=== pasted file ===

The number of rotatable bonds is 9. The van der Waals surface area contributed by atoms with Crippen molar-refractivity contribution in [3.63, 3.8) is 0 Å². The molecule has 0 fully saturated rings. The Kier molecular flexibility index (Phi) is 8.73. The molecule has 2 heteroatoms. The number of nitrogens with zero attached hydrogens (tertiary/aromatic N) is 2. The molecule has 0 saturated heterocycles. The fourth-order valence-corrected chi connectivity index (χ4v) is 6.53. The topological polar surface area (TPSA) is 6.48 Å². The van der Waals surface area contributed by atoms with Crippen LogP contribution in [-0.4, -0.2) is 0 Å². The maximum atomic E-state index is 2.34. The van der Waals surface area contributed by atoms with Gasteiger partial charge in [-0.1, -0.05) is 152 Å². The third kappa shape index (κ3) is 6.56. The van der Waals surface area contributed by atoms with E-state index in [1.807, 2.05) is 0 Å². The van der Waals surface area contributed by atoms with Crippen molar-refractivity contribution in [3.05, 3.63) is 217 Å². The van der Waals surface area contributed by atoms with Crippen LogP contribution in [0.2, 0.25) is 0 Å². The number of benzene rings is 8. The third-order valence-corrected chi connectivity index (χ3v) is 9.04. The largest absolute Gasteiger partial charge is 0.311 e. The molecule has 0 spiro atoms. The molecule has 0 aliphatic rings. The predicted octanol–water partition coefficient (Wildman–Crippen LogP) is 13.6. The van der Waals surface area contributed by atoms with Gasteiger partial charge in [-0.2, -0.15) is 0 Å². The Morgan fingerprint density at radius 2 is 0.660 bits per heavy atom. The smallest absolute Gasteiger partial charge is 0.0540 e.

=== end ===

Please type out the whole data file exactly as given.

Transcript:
The number of rotatable bonds is 9. The van der Waals surface area contributed by atoms with Crippen molar-refractivity contribution in [3.63, 3.8) is 0 Å². The molecule has 0 fully saturated rings. The Kier molecular flexibility index (Phi) is 8.73. The molecule has 2 heteroatoms. The number of nitrogens with zero attached hydrogens (tertiary/aromatic N) is 2. The molecule has 0 saturated heterocycles. The fourth-order valence-corrected chi connectivity index (χ4v) is 6.53. The topological polar surface area (TPSA) is 6.48 Å². The van der Waals surface area contributed by atoms with Crippen LogP contribution in [-0.4, -0.2) is 0 Å². The maximum atomic E-state index is 2.34. The van der Waals surface area contributed by atoms with Gasteiger partial charge in [-0.1, -0.05) is 152 Å². The third kappa shape index (κ3) is 6.56. The van der Waals surface area contributed by atoms with E-state index in [1.807, 2.05) is 0 Å². The van der Waals surface area contributed by atoms with Crippen molar-refractivity contribution in [3.05, 3.63) is 217 Å². The van der Waals surface area contributed by atoms with Crippen LogP contribution in [0.2, 0.25) is 0 Å². The number of benzene rings is 8. The third-order valence-corrected chi connectivity index (χ3v) is 9.04. The largest absolute Gasteiger partial charge is 0.311 e. The molecule has 0 spiro atoms. The molecule has 0 aliphatic rings. The predicted octanol–water partition coefficient (Wildman–Crippen LogP) is 13.6. The van der Waals surface area contributed by atoms with Gasteiger partial charge in [-0.2, -0.15) is 0 Å². The Morgan fingerprint density at radius 2 is 0.660 bits per heavy atom. The smallest absolute Gasteiger partial charge is 0.0540 e.